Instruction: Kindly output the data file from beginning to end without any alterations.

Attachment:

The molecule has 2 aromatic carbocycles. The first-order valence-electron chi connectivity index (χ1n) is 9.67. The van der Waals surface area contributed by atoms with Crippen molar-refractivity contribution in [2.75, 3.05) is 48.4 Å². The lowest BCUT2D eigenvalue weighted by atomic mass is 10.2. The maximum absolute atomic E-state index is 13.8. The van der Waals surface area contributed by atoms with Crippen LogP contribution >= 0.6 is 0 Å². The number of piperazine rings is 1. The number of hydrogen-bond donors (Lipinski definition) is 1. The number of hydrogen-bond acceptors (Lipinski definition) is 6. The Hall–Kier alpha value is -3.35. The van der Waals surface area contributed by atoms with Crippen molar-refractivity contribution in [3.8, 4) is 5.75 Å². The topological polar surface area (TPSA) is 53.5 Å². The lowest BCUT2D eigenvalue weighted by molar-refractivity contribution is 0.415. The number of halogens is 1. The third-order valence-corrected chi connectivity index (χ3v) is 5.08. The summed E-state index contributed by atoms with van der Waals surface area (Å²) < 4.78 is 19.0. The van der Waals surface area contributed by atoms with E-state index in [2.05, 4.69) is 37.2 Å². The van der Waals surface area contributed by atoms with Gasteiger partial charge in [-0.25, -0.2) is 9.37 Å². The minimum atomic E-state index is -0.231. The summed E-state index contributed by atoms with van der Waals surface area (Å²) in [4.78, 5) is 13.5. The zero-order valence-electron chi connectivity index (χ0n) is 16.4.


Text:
The molecule has 2 aromatic carbocycles. The first-order valence-electron chi connectivity index (χ1n) is 9.67. The van der Waals surface area contributed by atoms with Crippen molar-refractivity contribution in [2.75, 3.05) is 48.4 Å². The lowest BCUT2D eigenvalue weighted by atomic mass is 10.2. The maximum absolute atomic E-state index is 13.8. The van der Waals surface area contributed by atoms with Crippen LogP contribution >= 0.6 is 0 Å². The number of piperazine rings is 1. The number of hydrogen-bond donors (Lipinski definition) is 1. The number of hydrogen-bond acceptors (Lipinski definition) is 6. The Hall–Kier alpha value is -3.35. The van der Waals surface area contributed by atoms with Crippen molar-refractivity contribution in [3.8, 4) is 5.75 Å². The topological polar surface area (TPSA) is 53.5 Å². The lowest BCUT2D eigenvalue weighted by molar-refractivity contribution is 0.415. The number of halogens is 1. The third-order valence-corrected chi connectivity index (χ3v) is 5.08. The summed E-state index contributed by atoms with van der Waals surface area (Å²) < 4.78 is 19.0. The van der Waals surface area contributed by atoms with E-state index in [2.05, 4.69) is 37.2 Å². The van der Waals surface area contributed by atoms with Gasteiger partial charge in [-0.25, -0.2) is 9.37 Å². The minimum atomic E-state index is -0.231. The summed E-state index contributed by atoms with van der Waals surface area (Å²) in [4.78, 5) is 13.5. The zero-order valence-electron chi connectivity index (χ0n) is 16.4.